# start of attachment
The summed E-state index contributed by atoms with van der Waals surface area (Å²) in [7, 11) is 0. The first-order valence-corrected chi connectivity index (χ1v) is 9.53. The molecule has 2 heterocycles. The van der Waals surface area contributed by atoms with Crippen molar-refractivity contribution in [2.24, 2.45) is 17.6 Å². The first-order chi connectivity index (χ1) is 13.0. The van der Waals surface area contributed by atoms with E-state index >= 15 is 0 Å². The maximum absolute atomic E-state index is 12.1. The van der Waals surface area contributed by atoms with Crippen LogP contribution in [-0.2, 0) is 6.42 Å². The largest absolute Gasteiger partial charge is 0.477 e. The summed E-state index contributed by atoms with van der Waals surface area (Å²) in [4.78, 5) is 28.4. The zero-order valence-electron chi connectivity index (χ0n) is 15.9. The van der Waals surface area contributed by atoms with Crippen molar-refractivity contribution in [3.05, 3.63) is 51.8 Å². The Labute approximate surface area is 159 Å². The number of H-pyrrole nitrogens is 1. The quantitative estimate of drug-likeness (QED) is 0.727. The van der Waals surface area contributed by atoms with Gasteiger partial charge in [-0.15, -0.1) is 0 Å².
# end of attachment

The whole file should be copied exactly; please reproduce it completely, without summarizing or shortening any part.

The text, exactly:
The summed E-state index contributed by atoms with van der Waals surface area (Å²) in [7, 11) is 0. The first-order valence-corrected chi connectivity index (χ1v) is 9.53. The molecule has 2 heterocycles. The van der Waals surface area contributed by atoms with Crippen molar-refractivity contribution in [2.24, 2.45) is 17.6 Å². The first-order chi connectivity index (χ1) is 13.0. The van der Waals surface area contributed by atoms with E-state index >= 15 is 0 Å². The maximum absolute atomic E-state index is 12.1. The van der Waals surface area contributed by atoms with Crippen LogP contribution in [-0.2, 0) is 6.42 Å². The largest absolute Gasteiger partial charge is 0.477 e. The summed E-state index contributed by atoms with van der Waals surface area (Å²) in [4.78, 5) is 28.4. The zero-order valence-electron chi connectivity index (χ0n) is 15.9. The van der Waals surface area contributed by atoms with Crippen molar-refractivity contribution in [3.05, 3.63) is 51.8 Å². The Labute approximate surface area is 159 Å². The number of H-pyrrole nitrogens is 1. The quantitative estimate of drug-likeness (QED) is 0.727. The van der Waals surface area contributed by atoms with Gasteiger partial charge in [-0.15, -0.1) is 0 Å².